for Murat Haschu
I visited here many years ago
and drank the deep honey and spleen
of exile—zealously playing chess,
or cards, with fate. I observed with care,
pretending to be Ovid in exile—
from the platform to the forbidden zone,
from the once sharp-eyed border station
to the troop of emptied homes.
The canal, where they fished out Rosa,
doesn’t reflect a band of ruins anymore.
Stations are reborn. Streets have shifted shape.
What hasn’t changed? Maybe you, yourself.
From within the boulevard, a pure light
shoots out like egg whites from a shell.
Above the embassies, colossal flags
of yesterday’s past fade away. Pariser Platz.
From the new parking lot and mini bar,
I observe the empty postmodern era.
By the bank—more sterile than the Sahara—
there is Gehry’s atrium like a well.
The bright threads of tracks lead the eye
to an intersection where the setting sun
splashes about and the Siegessåule pokes
the sky like an irrefutable negation.
The wall is gone. You can‘t even make out
where it loomed—where the black waters
of the river Styx once flowed. The kingdom
of consumption and sex can’t solve the riddle
even as the tourists tread all over its bed.
An avant-garde painter sells pictures
where the palace of the politburo once stood—
now slipped out of a country that is no more.
Like him, I am drunk in the fields of freedom.
I am anachronistic like a Huguenot,
but still alive, even though I speak in fog,
without felicity, meandering, disorderly,
having experienced the hot and cold,
often lost between basalt and granite,
standing by a faceless, swaying bridge
that has been pasted into the new time.
I don’t belong to it. Like this pediment:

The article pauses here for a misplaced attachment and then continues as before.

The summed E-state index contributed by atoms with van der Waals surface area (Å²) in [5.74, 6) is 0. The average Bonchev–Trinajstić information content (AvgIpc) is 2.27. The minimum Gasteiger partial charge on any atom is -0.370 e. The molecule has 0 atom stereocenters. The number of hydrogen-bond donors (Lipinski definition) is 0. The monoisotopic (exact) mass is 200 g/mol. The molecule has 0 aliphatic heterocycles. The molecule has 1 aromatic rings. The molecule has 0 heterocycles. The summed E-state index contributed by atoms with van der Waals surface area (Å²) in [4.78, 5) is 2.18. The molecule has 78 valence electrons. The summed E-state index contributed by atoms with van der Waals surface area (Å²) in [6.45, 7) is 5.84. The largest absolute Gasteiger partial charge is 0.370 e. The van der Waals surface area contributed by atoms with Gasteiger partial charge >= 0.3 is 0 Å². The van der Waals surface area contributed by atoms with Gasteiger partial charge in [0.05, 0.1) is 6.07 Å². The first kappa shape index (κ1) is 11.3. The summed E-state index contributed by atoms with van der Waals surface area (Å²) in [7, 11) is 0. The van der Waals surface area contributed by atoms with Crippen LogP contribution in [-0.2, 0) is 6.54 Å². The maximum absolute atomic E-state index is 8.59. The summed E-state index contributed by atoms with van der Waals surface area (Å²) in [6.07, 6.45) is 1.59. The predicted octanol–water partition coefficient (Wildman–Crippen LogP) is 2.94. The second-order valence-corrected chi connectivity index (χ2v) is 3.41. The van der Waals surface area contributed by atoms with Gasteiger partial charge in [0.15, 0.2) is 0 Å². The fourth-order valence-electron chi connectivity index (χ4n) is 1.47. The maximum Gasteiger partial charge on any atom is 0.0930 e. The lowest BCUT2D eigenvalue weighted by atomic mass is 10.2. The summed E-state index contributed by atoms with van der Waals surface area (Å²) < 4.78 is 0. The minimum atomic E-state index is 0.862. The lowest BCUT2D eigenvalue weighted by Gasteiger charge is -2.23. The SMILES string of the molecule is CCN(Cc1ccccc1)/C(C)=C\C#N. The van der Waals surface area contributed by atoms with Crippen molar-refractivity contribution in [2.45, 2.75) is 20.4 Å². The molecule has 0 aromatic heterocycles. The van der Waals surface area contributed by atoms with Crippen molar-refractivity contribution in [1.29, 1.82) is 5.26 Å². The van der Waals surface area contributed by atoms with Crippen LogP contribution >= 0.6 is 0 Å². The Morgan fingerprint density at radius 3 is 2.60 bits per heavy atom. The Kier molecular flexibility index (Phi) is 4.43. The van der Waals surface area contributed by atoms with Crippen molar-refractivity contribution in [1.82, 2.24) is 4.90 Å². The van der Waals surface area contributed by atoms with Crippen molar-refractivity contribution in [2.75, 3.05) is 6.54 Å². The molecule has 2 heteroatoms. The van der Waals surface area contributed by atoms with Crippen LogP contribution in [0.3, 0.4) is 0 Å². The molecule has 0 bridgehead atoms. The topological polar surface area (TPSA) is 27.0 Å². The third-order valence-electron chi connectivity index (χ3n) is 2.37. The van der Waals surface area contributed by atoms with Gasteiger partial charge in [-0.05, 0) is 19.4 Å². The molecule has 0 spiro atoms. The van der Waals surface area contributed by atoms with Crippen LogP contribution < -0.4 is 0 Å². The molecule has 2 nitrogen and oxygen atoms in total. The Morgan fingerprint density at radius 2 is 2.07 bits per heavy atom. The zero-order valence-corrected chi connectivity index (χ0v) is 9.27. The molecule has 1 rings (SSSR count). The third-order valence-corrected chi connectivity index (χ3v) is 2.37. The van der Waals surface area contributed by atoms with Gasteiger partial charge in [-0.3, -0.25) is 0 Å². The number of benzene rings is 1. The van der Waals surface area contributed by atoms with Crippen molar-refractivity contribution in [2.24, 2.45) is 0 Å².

shields, chariots, griffons and Hercules—
spilled into the present by a flood,
splashing with water (or fire more like it).
But while the awkward, dirty trophies
still face down the biting April wind,
the creator and destroyer of the Acropolis,
Pallas—my goddess—is still with me.
The human always seems to be new
in her realm where epochs change
as empires are ushered out with laughter,
and the charms of victory do not last.
In losing a fatherland, often also a name,
one learns solitude, loses the fear of poverty,
but (as the emigrant has said) one dives
into time like a salamander into fire.
And that may be the only enjoyment
in a land ruled by the word ohne.
Survive until the journey ends,
living in the fire. No one will help you.
Garbage pits are full of ideas—
and you, however worthless, still feared
slavery more than physical danger,
and untruth more than death.
An angel rises above the trees—whether good
or bad, you can’t know. It is too late
to meet him. Like the need for tact
and rules, fate needs to be thanked.
Until the stars will shine in a clearing,
I turn toward where the wall used to be
and disappear from the overstuffed windowpane,
having wiped off my reflection with a hand.
Tomas Venclova was born in Klaipeda, Lithuania, in 1937. Because of his outspoken membership in the Lithuanian Helsinki Group, which monitored Soviet violations of human rights, Venclova was threatened with sanctions and, in 1977, forced to emigrate. Since 1980 he has taught at Yale University. Collections of his poems have been published in English as Dialogue in Winter (1999) and The Junction: Selected Poems (2009), and he has won numerous awards, including the Lithuanian National Prize and the Prize of Two Nations, which he received jointly with Czesław Milosz. Venclova’s poetry has been translated into more than twenty languages. (updated 4/2013)